"Hearing one person tell their story gave a completely different perspective to what happened, as it wasn't about statistics or about a nation as a whole, but one person who lost his family and home." ~O. Avery (student)

The Holocaust Awareness Museum Remembers Hans Salomon

All of the people who had the honor and privilege of getting to know Hans Salomon were tremendously saddened by his death. He was a kind, gentle, loving and dedicated man. He endured the ultimate indignities with dignity. He responded to cruelty with love and compassion. He emerged victorious over his oppressors by creating a wonderful life with his beloved wife Ruth and his beautiful family.

Those of us who got to witness his survivor presentations to hundreds of area school children have amazing memories of his courage, grace, determination and humor. Here are just a few that I can share with you.

Hans drove to the museum one morning to do a program. Before he went into the theater, he had to rest from the relatively short walk from his car. While sitting in the museum, I suggested that as his boss I was ordering him to "work" for the museum 24 hours a day--7 days a week. Hans replied that he would work 25 hours a day for our important cause. He then spoke to and answered questions from eager young people for over an hour. Afterwards he was refreshed to the point of having a bounce in his step!

Hans often told his audiences that he never lost his faith in God and that he never would reject his religion or his people. Many times he responded to questioners that he would not dignify his oppressors with his voice if he were to ever see them.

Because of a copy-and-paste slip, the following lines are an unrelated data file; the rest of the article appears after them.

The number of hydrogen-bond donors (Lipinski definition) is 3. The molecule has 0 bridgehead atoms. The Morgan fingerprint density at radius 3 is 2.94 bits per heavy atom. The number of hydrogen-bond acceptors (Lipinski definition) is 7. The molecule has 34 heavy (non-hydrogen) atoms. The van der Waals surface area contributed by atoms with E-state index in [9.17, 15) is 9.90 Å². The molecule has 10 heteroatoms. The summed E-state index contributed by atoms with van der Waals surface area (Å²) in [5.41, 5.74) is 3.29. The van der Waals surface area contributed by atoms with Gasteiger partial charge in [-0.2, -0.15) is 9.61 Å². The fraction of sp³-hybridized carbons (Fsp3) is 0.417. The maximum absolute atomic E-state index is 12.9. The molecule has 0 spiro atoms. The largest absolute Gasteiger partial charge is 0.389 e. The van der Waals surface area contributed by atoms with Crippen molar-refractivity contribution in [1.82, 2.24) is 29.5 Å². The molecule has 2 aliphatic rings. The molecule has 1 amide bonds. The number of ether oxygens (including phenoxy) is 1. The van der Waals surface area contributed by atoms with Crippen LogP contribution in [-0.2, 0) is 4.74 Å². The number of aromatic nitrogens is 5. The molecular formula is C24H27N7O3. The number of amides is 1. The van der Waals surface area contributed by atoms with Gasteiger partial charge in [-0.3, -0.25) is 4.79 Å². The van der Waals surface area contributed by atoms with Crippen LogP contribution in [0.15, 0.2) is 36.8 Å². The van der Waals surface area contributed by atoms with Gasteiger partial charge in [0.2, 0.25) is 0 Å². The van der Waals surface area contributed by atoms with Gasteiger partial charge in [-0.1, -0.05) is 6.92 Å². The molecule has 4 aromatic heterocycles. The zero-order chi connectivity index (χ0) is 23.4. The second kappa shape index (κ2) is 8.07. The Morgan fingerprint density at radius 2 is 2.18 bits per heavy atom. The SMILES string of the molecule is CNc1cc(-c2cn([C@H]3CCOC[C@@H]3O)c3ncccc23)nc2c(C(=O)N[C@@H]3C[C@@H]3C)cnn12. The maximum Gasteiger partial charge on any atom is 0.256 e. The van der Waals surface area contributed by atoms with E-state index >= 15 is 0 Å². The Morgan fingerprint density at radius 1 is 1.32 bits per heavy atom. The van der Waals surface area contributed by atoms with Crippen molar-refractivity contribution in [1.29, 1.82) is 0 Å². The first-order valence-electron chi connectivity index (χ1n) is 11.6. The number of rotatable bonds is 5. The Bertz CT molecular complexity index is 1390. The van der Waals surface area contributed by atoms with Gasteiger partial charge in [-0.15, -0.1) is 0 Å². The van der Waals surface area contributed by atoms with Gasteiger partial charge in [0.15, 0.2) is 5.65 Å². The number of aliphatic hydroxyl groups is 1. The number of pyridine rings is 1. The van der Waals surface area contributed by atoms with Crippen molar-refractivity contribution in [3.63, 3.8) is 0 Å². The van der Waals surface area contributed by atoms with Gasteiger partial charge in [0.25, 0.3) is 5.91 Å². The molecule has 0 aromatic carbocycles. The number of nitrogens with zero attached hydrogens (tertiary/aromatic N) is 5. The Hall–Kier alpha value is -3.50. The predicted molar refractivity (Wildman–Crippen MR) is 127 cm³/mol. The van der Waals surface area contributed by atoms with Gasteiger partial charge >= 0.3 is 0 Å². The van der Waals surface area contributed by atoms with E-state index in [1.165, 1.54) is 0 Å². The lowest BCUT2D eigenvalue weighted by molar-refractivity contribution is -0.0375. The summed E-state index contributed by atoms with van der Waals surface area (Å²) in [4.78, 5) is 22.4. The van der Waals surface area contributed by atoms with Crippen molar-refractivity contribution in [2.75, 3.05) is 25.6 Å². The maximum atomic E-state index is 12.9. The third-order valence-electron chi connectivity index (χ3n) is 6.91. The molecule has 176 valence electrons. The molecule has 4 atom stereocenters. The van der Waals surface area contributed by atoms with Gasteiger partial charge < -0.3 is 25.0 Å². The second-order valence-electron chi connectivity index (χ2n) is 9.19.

Hans always emphasized his love for Tracy Strong, his rescuer. Tracy is "the man next to God" Hans would proclaim taking delight in purposely not telling children of Tracy's fate during his presentation. Hans knew that the first question from the audience would be, "What happened to Tracy Strong?". The students expected to be told about Tracy's life after the war and his eventual passing. Hans would smile and respond, "Oh Tracy's fine, I just talked to him last week!". Imagine the gasps and applause.

In fact, the last time I talked to him, Hans informed me that Tracy was looking forward to coming back to Philadelphia this fall to reprise the reunion we facilitated in April of 2009. We hope to see Tracy again in October.

In the meantime, Hans continues his mission and work for our museum. We show his reunion and program DVDs to audiences throughout the Delaware Valley and we will continue to do so, 25 hours a day and 7 days a week.

Thank you Hans for making our lives richer in all ways. We will always miss you.

Chuck Feldman

President, Board of Directors